I went into owning chickens knowing that one day I will cull them when they stop producing eggs or if I end up with an aggressive rooster. On most homesteads an animal has to produce more than it costs or it will not be a part of the homestead any longer. Thats just a fact, Jack. You don’t take chickens to the vet if they are ill or injured. You put their well-being and comfort first and either nurse them back to health or put them out of their misery. I don’t have experience raising other live stock, but I know that a cow or a goat or pig, etc. would, in most circumstances, be treated the same way.

A dog, in my opinion, is different. Most people have dogs as companions and they are part of the family. They live in your house. They greet you when you come home. They go for rides in the truck. They play with your kids and lick your toes. They lay with you when you are ill and set their heads in your lap when you are sad. Dogs are amazing creatures that I believe, without a doubt, have souls.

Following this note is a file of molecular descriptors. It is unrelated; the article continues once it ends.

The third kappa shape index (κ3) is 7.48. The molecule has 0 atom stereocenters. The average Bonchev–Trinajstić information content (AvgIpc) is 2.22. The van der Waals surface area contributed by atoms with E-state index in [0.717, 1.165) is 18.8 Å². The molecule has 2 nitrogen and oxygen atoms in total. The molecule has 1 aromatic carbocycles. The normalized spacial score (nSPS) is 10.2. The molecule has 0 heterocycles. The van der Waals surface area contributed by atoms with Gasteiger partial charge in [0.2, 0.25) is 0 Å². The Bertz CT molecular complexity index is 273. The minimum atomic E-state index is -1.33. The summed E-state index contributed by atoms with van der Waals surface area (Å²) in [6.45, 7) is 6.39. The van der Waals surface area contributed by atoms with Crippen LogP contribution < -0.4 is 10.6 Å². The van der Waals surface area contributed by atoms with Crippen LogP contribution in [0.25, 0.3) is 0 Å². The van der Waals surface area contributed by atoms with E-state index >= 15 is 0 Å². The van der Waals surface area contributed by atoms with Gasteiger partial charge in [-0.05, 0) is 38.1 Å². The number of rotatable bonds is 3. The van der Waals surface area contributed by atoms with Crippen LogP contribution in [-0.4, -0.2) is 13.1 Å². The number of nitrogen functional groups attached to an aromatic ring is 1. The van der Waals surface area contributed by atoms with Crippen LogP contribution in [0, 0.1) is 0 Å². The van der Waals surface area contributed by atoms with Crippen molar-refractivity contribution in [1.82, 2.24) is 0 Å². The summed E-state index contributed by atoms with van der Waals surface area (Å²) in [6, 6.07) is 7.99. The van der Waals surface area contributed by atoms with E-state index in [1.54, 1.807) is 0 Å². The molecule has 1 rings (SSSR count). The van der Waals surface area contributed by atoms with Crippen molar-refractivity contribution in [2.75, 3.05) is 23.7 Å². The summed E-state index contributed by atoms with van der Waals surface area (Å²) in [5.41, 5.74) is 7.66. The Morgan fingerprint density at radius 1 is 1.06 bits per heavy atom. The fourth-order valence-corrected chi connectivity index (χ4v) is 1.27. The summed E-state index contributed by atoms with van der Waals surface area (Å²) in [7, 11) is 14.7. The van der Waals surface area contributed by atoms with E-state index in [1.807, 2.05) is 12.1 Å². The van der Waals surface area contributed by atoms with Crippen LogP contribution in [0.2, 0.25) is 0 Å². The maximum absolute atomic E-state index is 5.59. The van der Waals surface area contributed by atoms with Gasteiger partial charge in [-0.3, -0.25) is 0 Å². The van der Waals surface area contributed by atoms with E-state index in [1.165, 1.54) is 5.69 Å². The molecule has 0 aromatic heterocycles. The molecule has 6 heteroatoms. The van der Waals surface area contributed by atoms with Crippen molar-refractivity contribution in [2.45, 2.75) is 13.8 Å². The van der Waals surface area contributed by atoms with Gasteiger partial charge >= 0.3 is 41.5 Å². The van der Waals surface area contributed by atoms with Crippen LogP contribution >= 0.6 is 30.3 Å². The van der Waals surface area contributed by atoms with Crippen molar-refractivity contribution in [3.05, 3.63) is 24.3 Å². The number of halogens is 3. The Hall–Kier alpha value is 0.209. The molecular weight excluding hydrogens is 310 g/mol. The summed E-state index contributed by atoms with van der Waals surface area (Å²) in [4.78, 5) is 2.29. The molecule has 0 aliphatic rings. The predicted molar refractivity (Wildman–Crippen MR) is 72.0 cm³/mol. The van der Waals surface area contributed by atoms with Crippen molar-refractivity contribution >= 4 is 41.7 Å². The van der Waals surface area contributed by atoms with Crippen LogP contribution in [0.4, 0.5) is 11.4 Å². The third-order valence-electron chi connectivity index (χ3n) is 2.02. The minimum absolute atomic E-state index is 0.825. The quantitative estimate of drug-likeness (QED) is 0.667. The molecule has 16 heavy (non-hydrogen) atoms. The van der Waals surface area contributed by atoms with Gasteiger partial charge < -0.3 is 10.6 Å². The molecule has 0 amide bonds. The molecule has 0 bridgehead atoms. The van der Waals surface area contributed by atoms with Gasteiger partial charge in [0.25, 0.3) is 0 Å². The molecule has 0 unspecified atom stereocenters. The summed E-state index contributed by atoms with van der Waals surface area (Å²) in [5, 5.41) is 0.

When a dog is ill you have to take it to the vet. Wether you can afford it or not.

When you find out your dog is terminally ill you have to decide if you are going to pay for treatment or keep her comfortable until its time to leave this world.

I chose not to treat Bonnie. Chemotherapy would be the best option, and I don’t want to put her through that. She is 9 and a half years old. Shes had a great life filled with lots of love and adventures. Most dogs with lymphoma only live a few months after their diagnosis. DOgs that do get treatment live, on average, for an additional 1 to 1 and a half years. But the norm is an additional 6 months.

If you find yourself in a similar situation, you will have to weigh the options for yourself.

We have our vet on call for when we feel SHE is ready to go. We’re lucky enough to have a vet that will make house calls when putting an animal to sleep. We know that when Bonnie stops interacting with us, has lethargy, stops eating or using the bathroom that we may need to call Dr.Panada.

For now, we have been giving her extra love, attention (and ice cream!!!) and enjoying the time we have with her.

Bonnie

Bonnie

*Update: After 8 months of fighting lymphoma, We had Bonnie euthanized. Her illness suddenly progressed quickly.